Good morning, RVA! It's 63 °F, and temperatures are, once again, right in the upper 70s. Things look absolutely beautiful this morning, but do keep an eye on the sky after lunch for an increasing chance of rain.
It’s Bike to School Day! Just one of the million and one RVA Bike Month events, Bike to School Day is an opportunity for kids to feel the wind in their hair, hear the click of the freewheel, and avoid the quiet aggression of the car drop-off line. Some schools have even coordinated a group bike-to-school ride—like a tiny-sized, adorable Critical Mass). If you choose to drive a car around the City this morning or this afternoon, please, please, please pay attention as there will be a bunch more kids on bikes using our streets. Some of them may be a little wobbly, so give them the space and courtesy they deserve.
Speaking of bikes, check out this great profile of Bike Walk RVA’s Brantley Tyndall by David Streever in Style Weekly. Tyndall’s planning to ride his bicycle across all of America, which, I dunno y’all, seems pretty far to me. Despite his totally bonkers-yet-epic bike plan, he’s a great guy that I’m happy to know. Reading through this piece will give you an idea of how much he cares about the safety of our streets and how hard he’s working to make getting around Richmond safer for everyone.
The police officer who yelled inappropriate things to a group of Albert Hill Middle School students has backed out of his promise to publicly apologize. NBC12 has this embarrassing statement from Interim Police Chief Smith: “...the officer signed an agreement promising to attend the school assembly but, since then, he has reconsidered that promise and no longer feels he could handle the much larger setting of a school assembly.” I mean, come on! He swore at children, promised to apologize publicly, and now he can’t “handle” standing in front of them to do so? Ridiculous. I was really impressed with how RPS and RPD worked together to flip the power dynamic between students and police. But this, this is just garbage and sends a bad message to all RPS students, families, and Richmonders in general.
Micheal Paul Williams talks to Christy Coleman 💸, CEO of the American Civil War Museum, about Confederate flags, and she, as always, has something awesome to say. To quote: “A flag on the side of a highway has no context...People will regard them as they understand them historically or experienced them personally — both as objects of the past and contemporary meaning. Their mere presence isn’t history at all, but rather a statement. The question is, what statement is being made?”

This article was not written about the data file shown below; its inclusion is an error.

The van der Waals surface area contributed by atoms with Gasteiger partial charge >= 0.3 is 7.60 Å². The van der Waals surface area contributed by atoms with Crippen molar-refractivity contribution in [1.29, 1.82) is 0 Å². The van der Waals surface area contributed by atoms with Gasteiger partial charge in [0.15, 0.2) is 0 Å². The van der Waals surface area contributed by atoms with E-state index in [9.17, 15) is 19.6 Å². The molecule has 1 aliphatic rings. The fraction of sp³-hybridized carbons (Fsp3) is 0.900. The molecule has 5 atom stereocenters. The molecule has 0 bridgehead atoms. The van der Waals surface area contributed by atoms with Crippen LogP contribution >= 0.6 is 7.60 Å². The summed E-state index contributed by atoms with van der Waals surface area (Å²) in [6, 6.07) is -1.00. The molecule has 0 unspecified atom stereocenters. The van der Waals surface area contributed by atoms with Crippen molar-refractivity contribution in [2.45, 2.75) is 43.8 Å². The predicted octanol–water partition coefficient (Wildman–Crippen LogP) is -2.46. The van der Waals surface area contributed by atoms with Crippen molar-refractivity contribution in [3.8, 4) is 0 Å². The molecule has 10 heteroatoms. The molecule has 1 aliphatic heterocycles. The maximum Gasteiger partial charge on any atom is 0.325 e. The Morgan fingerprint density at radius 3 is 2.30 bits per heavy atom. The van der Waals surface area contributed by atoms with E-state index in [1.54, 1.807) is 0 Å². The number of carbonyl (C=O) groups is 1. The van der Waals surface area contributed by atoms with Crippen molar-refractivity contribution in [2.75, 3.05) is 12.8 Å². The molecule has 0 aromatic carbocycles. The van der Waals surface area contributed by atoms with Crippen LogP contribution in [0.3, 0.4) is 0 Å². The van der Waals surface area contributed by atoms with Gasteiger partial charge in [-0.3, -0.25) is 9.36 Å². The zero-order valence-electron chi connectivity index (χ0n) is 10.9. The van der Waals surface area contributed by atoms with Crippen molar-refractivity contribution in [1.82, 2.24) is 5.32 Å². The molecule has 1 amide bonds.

Finally! Mechelle Hankerson at the Virginia Mercury says Governor Northam’s office has decided to hire a “chief equity, diversity, and inclusion officer to guide Gov. Ralph Northam through his remaining time in office.” Why this took several months and was not the literal first thing they did on the Monday following the Blackface weekend, we will never know. I hope that this new hire can help change some of the hearts and minds throughout the administration—there’s a lot of work to be done. Even in this article we’ve got the Governor’s chief of staff shifting blame to Republicans: “He said the governor, a Democrat, has worked on issues of inequity for a long time, but efforts have usually been ‘thwarted by the majority.’” That’s not a good look and absolutely misses the tone I want to hear: apologetic, accepting responsibility for their actions, and working to rebuild trust.
Across the country, Uber and Lyft drivers will strike today ahead of Uber’s IPO. I originally learned about this from Del. Lee Carter’s Twitter account, where he says: “Because of the low pay at the General Assembly, I've been driving for Lyft on the side to make ends meet. I'm striking on Wednesday with thousands of my fellow rideshare drivers. Don't cross the picket line. Don't do it. Don't cross the picket line. Just don't.” There’s a lot going on in this tweet! First, consider taking the bus today instead of rideshare. Second, what the heck! One of our state delegates drives for Lyft because of the terrible pay at the General Assembly? This isn’t just a state issue either: Our local elected representatives basically work a full-time job for part-time pay, and it dramatically limits who can run for office. And before you start drafting up an ordinance, we are—because of the Dillion Rule—prohibited from paying city councilmembers a living wage by the state government.
This morning's longread
Virginia is a Dillon Rule state, meaning the City of Richmond can’t do anything unless authorized by the State. Whenever you’re like “why doesn’t Richmond just tax XYZ to pay for schools,” this is the reason. Dillon Rule seems like such a inherent part of life in Virginia that it’s hard to imagine it going away, but West Virginia did it! And some politicians in VA want to do it, too!
Proponents of the Home Rule program noted that it gave communities more flexibility in figuring out how to sort out financial challenges. “Huntington was the first to enact the sales tax under Home Rule,” explained Mayor Steve Williams who spoke in support of the program. “That wasn’t a proposal that came from the city council or the city administration. That was a suggestion from the general public. We were having Home Rule hearings about occupational taxes. That was controversial as can be, as can be. Everybody came out against it.” Moving beyond taxes and revenue, Hardy said Home Rule initiatives have allowed cities to tackle problems unique to their communities. For example, he said, Ranson has ordinances in place to deal with feral cats while Morgantown used Home Rule to deal with the problem of burning couches.
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